Ebay’s 2016 campaign ‘Things don’t judge’ shows a man wearing ghungroos and dancing, a man proposing to his gay partner, and a Muslim woman celebrating Diwali. Clearly woke, but in a manner that negates any of the friction, tensions, or discrimination that minorities face. They all seem to be mere caricatures of a type of minority, without making any of them real. It touches your heart, but doesn’t make one think about the privilege of the mainstream audience.


3. Woke, but not mass targeted


Unapologetic, don’t-give-a-damn woke brands do exist, but they have a narrowly defined target audience. The perfect example of this is Fasttrack, which way back in 2013 had launched ‘Come out of the closet... Move on’, a radical piece of advertising, showing a lesbian sexual encounter. This makes sense for a company going after the 18-25 years old urban demographic, according to the company, and even among them targeting those who ascribe to similar liberal progressive values. They have been consistent – in 2017, their campaign had a woman proposition a man who she found attractive; a change in the power dynamics and something that would qualify as “woke”. These ads are woke, but not talking to everyone.


Titan Raga did amazing work with its 2018 campaign ‘FlauntYourFlaw’ where they showed different women with scars. From stretch marks and a battle scar to a mark left after cancer surgery, the women were not hiding their scars – a portrait of imperfect beauty well told. The same brand’s 2016 campaign ‘#BreakTheBias’ tried to break stereotypes of women climbing the corporate ladder. This makes sense for a brand that is targeting women between the age of 28 and 35 years from the affluent socio-economic categories, especially those who are working.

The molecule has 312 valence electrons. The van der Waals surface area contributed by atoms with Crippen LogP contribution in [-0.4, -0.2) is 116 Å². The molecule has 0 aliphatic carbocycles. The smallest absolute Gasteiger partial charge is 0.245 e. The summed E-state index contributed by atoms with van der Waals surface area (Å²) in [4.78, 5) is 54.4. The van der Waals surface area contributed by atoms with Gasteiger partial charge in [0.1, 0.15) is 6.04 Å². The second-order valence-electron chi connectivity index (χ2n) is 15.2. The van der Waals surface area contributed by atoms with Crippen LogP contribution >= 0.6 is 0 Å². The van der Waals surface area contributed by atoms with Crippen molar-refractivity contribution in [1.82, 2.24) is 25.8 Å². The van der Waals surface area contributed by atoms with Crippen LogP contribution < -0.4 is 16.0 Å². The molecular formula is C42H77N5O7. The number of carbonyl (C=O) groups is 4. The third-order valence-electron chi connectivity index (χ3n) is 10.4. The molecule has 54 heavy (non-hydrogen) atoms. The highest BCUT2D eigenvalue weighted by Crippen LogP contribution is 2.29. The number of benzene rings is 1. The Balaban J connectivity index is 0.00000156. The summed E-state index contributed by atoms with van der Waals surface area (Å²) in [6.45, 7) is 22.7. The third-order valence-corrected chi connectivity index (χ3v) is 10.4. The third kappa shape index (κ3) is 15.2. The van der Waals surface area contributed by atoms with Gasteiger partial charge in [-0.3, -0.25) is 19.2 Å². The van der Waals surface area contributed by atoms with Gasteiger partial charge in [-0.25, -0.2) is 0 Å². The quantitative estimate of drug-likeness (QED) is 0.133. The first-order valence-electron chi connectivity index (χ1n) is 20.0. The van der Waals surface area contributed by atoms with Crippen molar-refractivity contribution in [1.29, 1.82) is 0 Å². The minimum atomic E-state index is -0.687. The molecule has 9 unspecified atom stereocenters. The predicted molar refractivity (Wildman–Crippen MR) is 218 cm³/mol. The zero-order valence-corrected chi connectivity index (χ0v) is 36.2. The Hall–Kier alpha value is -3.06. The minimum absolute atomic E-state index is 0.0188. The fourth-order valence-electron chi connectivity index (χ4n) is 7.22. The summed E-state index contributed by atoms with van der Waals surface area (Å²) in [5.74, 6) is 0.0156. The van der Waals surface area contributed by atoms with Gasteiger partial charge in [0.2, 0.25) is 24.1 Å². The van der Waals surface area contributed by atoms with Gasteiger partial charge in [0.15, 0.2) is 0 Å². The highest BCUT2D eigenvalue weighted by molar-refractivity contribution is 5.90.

Vicks did great work with their ‘Touch of Care’ campaign, showing a transgender woman raising an adopted girl child and a couple adopting a girl with a rare genetic skin disease. All woke, real, and bringing in the reality of the situation. This was a digital and PR-heavy campaign, which again gave it a targeted and a focused audience.


4. Woke, but no politics please.


Nike’s Dream Crazy campaign featuring Colin Kaepernick was a great marketing strategy in an economy where liberal values have won the cultural war and the progressive population has more monetary power. They could afford to anger the Republican base and get a polarised reaction.


But in India, brands have mostly erred on the side of caution. Last year, Amazon India bowed out when there was outrage about the brand’s partnership with Swara Bhaskar, an outspoken liberal, for its IPL Chonkpur Cheetahs campaign.